Wednesday, November 25, 2009

Scaling up is out, scaling out is in

One of the more interesting, if less visible, trends in the past half-decade has been that clock speeds on modern CPUs have stagnated. I'm writing this post on my Macbook, which turns one year old next week. It's equipped with a 2GHz processor and 2GB of RAM. It's the first computer I've bought since 2002, when I built a ~1.2GHz Athlon system with 1GB of RAM. Instead of a factor of 10 faster in 8 years, it's a factor of less than two, and I don't think we're going to see much more in terms of clock speed in the future. Check out the graph below:

Since around 2002 clock speeds have held steady at about 2GHz. The primary constraint has been thermal. As processors moved into the multi-GHz range they started to dissipate up to 100W of heat, which becomes impractical to cool (ever had your legs burned by your laptop?). "Scaling up" clock speeds had hit a wall. So hardware engineers had to focus on other ways of making things faster. They did some increasingly clever things like superscalar execution (dispatching multiple instructions per clock cycle), new specialized instructions (SSE, etc), hyperthreading (a single processor appearing as two processors to the OS), then on to the logical conclusion of multi-core (multiple CPU dies in a single package). Performance now comes from "scaling out" to multiple cores, and if you're running a service, multiple machines.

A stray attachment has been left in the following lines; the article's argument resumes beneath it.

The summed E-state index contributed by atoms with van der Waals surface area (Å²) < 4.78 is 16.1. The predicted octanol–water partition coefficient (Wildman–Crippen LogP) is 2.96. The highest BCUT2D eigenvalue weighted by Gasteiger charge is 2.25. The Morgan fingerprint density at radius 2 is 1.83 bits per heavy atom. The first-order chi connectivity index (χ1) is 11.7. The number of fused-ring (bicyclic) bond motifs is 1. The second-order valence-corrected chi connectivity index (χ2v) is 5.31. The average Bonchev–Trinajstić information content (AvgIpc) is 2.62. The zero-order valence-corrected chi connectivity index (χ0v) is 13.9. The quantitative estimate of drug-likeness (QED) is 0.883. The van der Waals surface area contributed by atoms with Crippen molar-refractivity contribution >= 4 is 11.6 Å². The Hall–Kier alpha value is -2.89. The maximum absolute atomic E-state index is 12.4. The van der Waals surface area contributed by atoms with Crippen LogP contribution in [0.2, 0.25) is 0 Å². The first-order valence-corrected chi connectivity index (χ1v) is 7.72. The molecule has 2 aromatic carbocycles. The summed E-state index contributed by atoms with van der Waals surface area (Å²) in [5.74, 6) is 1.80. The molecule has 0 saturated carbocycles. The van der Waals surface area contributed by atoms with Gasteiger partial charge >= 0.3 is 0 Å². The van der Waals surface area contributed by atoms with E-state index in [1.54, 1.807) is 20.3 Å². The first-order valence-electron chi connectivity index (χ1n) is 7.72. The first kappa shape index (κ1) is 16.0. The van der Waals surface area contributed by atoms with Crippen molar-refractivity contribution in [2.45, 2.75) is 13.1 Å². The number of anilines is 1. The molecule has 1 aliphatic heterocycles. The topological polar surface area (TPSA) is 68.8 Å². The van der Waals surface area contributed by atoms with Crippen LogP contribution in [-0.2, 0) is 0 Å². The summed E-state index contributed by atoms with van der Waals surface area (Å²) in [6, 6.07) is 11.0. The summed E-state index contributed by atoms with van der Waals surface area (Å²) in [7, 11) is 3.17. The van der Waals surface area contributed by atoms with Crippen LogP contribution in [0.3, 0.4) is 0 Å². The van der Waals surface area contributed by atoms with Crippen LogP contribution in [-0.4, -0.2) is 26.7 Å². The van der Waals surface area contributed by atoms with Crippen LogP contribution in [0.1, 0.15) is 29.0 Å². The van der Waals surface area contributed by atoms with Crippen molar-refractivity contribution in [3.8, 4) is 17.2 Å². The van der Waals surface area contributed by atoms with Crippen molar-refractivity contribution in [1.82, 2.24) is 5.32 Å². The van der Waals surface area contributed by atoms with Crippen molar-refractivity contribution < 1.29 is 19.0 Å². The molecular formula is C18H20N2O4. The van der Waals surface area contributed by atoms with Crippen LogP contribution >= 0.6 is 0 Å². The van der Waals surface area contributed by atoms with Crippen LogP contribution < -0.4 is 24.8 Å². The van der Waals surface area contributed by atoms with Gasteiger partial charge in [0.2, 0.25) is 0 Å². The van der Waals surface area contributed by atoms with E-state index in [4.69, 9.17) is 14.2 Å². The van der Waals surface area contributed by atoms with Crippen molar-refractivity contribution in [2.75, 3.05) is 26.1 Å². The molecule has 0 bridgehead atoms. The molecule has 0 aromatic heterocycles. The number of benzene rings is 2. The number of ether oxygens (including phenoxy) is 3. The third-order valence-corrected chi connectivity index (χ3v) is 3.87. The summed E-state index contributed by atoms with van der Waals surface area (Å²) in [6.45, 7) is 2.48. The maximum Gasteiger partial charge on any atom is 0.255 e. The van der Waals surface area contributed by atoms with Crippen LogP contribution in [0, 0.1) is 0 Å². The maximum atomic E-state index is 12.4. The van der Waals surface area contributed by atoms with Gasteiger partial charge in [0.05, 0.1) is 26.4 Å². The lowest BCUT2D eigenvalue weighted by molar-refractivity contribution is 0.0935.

The consequence of this shift from faster clock cycles to more processors has been that after decades of sitting on their asses and waiting for the next doubling of clock speeds to make up for their lazy coding, software engineers have to actually write code differently to get it to run fast. This could mean traditional optimization, re-writing existing code to run faster without fundamentally changing the approach to the problem. But increasingly it means taking advantage of the way hardware is evolving by writing code to take advantage of multiple cores by splitting the problem into independent pieces that can be executed simultaneously.

To some degree the service we're building at Kikini can naturally take advantage of multiple cores, since we're serving many simultaneous requests. However, due to the transactional nature of databases, there is a limit to how much performance you can get by simply adding more cores. Write operations require locks which cause other transactions to fail, so even if you had infinite cores you'd still be constrained by how your design your database.

All this points to three main ways to achieve high performance:
  1. Optimize individual queries
  2. Design queries and the database schema to minimize locking to take advantage of multiple cores
  3. Partition data in clever ways to spread the load across multiple servers
Fundamental to this is to always be measuring, which is why it's important to have an automated system like I described earlier this month so that engineers can stay focused on the important stuff.

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